Well, good on them! Their vandalism, hashtag activism, and protests have made international headlines and prompted the UK’s Advertising Standards Authority (ASA) to scrub the weight loss supplement campaign from Underground stations and ban it from appearing again “in its current form.”
The advertising watchdog has been investigating the “beach body ready” campaign, responding to some 360 complaints that it objectifies women and promotes unhealthy body standards.
In a statement issued on Wednesday, the ASA said they are pulling the ads “in the next three days.” (Protein World told The Daily Beast that the campaign’s three-week run in tube stations was already scheduled to end next week.)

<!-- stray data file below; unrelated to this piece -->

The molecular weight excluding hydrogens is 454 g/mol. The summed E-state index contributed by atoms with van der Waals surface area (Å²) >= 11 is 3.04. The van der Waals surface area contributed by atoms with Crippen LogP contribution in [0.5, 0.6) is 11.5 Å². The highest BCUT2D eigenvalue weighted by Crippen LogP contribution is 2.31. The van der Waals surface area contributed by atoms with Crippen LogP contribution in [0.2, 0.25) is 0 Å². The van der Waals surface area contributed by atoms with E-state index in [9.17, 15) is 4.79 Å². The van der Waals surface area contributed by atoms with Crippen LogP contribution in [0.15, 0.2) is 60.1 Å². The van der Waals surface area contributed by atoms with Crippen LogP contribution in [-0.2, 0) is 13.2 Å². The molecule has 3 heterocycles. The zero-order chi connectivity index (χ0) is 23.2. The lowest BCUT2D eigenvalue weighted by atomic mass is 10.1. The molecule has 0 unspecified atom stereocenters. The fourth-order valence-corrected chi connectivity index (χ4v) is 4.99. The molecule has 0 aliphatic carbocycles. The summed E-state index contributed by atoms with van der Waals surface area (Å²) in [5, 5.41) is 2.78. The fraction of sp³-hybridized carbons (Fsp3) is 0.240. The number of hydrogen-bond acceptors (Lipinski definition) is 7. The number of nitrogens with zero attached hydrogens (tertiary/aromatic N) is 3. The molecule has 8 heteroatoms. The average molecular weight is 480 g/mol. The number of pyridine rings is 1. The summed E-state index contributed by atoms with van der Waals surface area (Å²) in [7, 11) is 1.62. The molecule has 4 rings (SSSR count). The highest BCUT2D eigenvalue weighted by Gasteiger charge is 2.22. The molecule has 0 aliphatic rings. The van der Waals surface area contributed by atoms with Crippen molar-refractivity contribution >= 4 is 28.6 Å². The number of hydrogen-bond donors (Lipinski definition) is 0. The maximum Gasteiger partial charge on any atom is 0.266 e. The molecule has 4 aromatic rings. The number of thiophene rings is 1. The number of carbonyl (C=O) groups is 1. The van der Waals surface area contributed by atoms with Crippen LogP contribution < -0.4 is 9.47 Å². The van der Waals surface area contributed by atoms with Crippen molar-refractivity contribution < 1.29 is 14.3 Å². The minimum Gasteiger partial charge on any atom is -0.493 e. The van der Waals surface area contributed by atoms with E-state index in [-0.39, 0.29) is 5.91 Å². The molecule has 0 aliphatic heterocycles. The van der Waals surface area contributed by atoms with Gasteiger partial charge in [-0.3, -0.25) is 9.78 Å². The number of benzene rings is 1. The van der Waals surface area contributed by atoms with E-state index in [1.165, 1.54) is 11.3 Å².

The ASA will now determine if the campaign “breaks harm and offense rules or is socially irresponsible.”
So the feminist and body-image activists triumphed over the evil, patriarchal corporation, effectively censoring what they deemed an “unrealistic” and “unhealthy” body standard. …
Protein World’s ad campaign went up in London’s tube stations several weeks ago, prompting a scathing, widely-shared editorial in The Guardian.
Writer and co-founder of the Vagenda blog, Rhiannon Lucy Cosslett, had returned from Cuba to jarring reverse-culture shock in the “dark, putrid bowels of London’s underground system.”
It was only after visiting Cuba, a totalitarian country where there are no advertisements, that she realized “how much my field of vision is occupied without my consent by images and messages that want to sell me stuff (and, being a woman, it’s usually based on claims that it will make me look better).”